BS: Ali, given our focus here at Kennedy Krieger, on the developing brain and nervous system. How many rare diseases involve the developing brain?
Dr. Ali Fatemi (AF): That's a very good question, Brad. As you mentioned, is already at least 7,000 known rare diseases, and that on average there is about a couple of hundred that are being discovered every few months. We know that somewhere around 4,000 of them at least will develop in some form or shape the nervous system and so that obviously can involve the brain or the peripheral nerves or the spinal cord and many times it involves the developing brain on the developing nervous system and can present anywhere from a child who comes into the clinic with just developmental delay, or somebody who comes in with a very specific appearance that we would call a syndrome or someone who might come in with severe epilepsy or autism there we then identify an underlying rare disease as the root cause for these presentations.
BS: What are some of the specific examples, Ali? Some of the conditions for example that you might see in clinic.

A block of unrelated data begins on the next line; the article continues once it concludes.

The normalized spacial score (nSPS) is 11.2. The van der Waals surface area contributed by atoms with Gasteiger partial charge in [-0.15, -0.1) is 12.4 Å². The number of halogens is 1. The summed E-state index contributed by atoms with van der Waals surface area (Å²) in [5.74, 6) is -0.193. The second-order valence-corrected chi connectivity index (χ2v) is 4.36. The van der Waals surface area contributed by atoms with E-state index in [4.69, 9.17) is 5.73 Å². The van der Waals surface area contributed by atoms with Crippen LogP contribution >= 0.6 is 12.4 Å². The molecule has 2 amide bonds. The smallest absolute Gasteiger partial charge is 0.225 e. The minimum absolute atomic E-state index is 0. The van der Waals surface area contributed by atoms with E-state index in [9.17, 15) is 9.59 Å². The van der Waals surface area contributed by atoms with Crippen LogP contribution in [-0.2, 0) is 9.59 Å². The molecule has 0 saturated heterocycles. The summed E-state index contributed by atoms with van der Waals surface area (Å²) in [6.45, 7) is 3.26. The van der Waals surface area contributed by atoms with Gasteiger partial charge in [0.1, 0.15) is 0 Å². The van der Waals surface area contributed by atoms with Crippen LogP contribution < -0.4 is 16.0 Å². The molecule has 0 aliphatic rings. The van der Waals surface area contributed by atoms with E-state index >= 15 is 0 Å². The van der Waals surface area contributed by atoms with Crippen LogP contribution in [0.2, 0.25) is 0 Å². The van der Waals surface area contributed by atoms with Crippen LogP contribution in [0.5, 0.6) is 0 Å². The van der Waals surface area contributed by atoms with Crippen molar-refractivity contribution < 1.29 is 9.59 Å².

AF: When we think about rare diseases that come to us, primarily, we think about things that affect the brain. For instance, a very common cause of intellectual disability in girls is a syndrome called Rett Syndrome, which is a genetic disease that presents in young girls and they look normal first at birth and then after the first six to 12 months start losing some skills that they had already gained and often have regression and start having severe seizures and have very specific hand-wringing movements that's very typical for that disease. The most common cause of intellectual disability in males is Fragile X syndrome, which is another genetic disease that affects boys and they usually present with developmental delays and features of autism and can have seizures as well. Another way to think about it is also diseases that are rare diseases that are not primarily affecting the nervous system. Like sickle-cell disease, which is a disorder of red blood cells. Sickle cell disease affects primarily the blood cells but we now know that because of the anemia that they have and the deficiency in red blood cells, they actually have abnormal brain development and can have significant brain disease. We can see it from both sides either primarily a disease that affects the brain or something that affects the entire body or part of the body. But indirectly that involves development of the brain.